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A man holding up a spring of seagrass.

We’ve made waves in seagrass restoration.

We’re celebrating World Seagrass Day by giving you an update on some of our important seagrass conservation work happening right in our (and possibly your literal) backyard.  

The Indian River Lagoon is one of the most biodiverse estuaries in North America, and it thrives off being a seagrass-based ecosystem. The lagoon once had many seagrass meadows, which provided a home and food supply for the native fauna, stabilized the seafloor and prevented coastal erosion.  

Unfortunately, algal blooms caused by nitrogen pollution have prevented sunlight from reaching the seagrass beds. This has resulted in acres of seagrass being wiped out, leading the native species to suffer.   

“There is very little seagrass left in the lagoon and lots of seagrass herbivores are looking for food, including fish, crabs, and manatees.” said Senior Conservation Manager, Olivia Escandell. 

To combat this issue, we have two big seagrass projects currently underway with our conservation team, Restore Our Shores: planting and monitoring experimental seagrass beds throughout the Indian River Lagoon as well as supporting two seagrass nurseries.  


Monitoring Seagrass Planting Sites 

In May of last year, Our Restore Our Shores conservation team began planting 24 experimental seagrass beds in 16 locations across the Indian River Lagoon in hopes of restoring these native grasses to the area and learning more about where larger seagrass restoration efforts would thrive.  


Seagrass growth at the Banana River site.

Over the past 9 months, our team has kept track of a wide swath of data across all locations. They’ve documented the seagrass itself – like how tall and expansive the seagrass has grown – and how much algae has grown on the blades of individual grasses. They’ve also noted environmental factors such as the water temperature, air temperature, salinity, water depth, pH and more.  

After this intensive monitoring, there have been some standout sites. Olivia was enthusiastic to mention that seagrass remains at 14 of the original 16 locations, with significant growth and dense coverage at several sites, including Banana River, Titusville, Malabar, and Melbourne locations.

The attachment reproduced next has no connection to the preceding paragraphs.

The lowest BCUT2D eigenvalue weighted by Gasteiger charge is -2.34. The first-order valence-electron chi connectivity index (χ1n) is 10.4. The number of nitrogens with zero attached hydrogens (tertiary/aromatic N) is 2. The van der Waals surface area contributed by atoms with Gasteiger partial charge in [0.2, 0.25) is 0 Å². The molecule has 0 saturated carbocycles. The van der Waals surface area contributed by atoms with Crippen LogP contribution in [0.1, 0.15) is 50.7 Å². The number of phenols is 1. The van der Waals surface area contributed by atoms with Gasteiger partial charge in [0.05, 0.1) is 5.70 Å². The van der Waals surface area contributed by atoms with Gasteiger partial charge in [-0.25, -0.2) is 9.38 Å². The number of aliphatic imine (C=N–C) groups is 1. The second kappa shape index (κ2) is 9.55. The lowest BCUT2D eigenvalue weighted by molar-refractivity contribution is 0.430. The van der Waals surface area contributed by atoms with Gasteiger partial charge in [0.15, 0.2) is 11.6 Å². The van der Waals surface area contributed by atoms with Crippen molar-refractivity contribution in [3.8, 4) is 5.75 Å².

Growing Seagrass in Nurseries 

Last year, we also started up both of our seagrass nurseries, which we hope will eventually help us populate the lagoon.  Since most of our nursery seagrass was planted toward the end of September, and the plant can become dormant in the winter, we haven’t noted much growth over the past few months. However, once spring has finally sprung, the team will start fertilizing the sandy soil to help boost growth rates.  

Two women planting seagrass

Our team planting the initial seagrass in the nursery in 2023.

Olivia is optimistic that by June some of the nursery grass will be grown enough to be transported and planted in the lagoon. Seagrass growth peaks in July and August, so we hope to have full nurseries throughout the summer, too. 

“We will not be planting in the same footprint, but with a different design that will help us answer questions about how long we need to keep seagrass protected with exclusion devices. We may replant at more sites in the future since repetition of the experiment can strengthen findings,” said Olivia. 

It’s also important to note that these projects would not be as successful if it was not for our dedicated volunteer base and strong partnerships and donors within the community. The planting and monitoring work was funded by generous Zoo donors and the nurseries are supported by the Indian River Lagoon National Estuary Program.   

“Thank you to all our volunteers helping care for the nurseries so dutifully and for our partners who continue to help us learn how to grow seagrass. We are very lucky to have great partnerships with other seagrass nurseries and scientists,” said Olivia.